Art & Home – April 2015
The latest edition of Art & Home is here! This month we’re showcasing tranquil, harmonious environments inspired by Asia that provide refuge from the hustle and bustle of the modern world.
Because the external world seems to be in a perpetually chaotic and frenzied whirlwind, internally, serenity is always in style.Creating a calm, meditative state within one’s home with an environment that’s at once soothing, orderly and sophisticated, can be achieved by incorporating earthy colors with inspired furnishings and restrained accessories, so each room is a serene, tranquil haven.
The hallmark of this approach: Asian-inspired décor, which utilizes classic elements from exotic nations such as China, Japan, India and Nepal: a Mongolian area rug; an antique, blue and white Chinese vase from the Ming Dynasty; a delicately hand-painted Japanese screen; an ornately carved console or chest. The Zen is in the details. “Clients want touches, not whole spaces, to look Asian,” said French native interior designer Marie Burgos.
So the key to a successful design is not to recreate period rooms, noted New York City interior designer Geoffrey Bradfield, but rather to employ economy of design with carefully selected, refined furnishings that have clean lines, combined with a selection of ornamental pieces, for an eclectic effect. “Contemporary Asian styling is less ornate than in previous years, less formal and rigid,” added Andrew Hunter of Sotheby’s International Realty in Thailand.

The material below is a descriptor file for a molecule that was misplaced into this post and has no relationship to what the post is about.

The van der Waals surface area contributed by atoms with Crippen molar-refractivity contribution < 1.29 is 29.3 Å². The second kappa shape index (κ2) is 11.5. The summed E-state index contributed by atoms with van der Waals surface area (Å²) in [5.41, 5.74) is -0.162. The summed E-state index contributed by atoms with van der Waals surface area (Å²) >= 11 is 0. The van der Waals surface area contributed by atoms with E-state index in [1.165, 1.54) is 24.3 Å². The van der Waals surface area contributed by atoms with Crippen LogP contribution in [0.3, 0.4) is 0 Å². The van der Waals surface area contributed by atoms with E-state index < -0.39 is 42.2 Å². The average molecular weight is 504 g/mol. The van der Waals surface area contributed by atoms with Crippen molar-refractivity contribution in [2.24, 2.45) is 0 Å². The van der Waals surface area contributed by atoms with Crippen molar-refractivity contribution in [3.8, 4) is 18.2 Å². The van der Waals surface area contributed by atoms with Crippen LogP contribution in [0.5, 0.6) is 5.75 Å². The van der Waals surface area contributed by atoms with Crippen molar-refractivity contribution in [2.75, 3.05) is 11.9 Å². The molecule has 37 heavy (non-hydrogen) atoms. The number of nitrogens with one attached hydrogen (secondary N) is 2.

Additionally, the principles of feng shui are sometimes utilized to emphasize an uncluttered, open flow throughout the spaces, and to accentuate harmony and balance. To that end, New York-based Burgos incorporates the five natural elements –wood, fire, earth, metal and water—in her home designs. The elements needn’t be literal, she emphasized. The earth, for instance, can be represented with a collection of terra cotta vases or stone tiles. Fire can come into play via an interpretive lighting fixture, while a pop of red in a painting can serve the same purpose. But it’s best to keep the overall color palette in neutral tones to underscore the desired intent: a peaceful space.
Article provided by Claudia Cryvatz Copquin exclusively for Art & Home.
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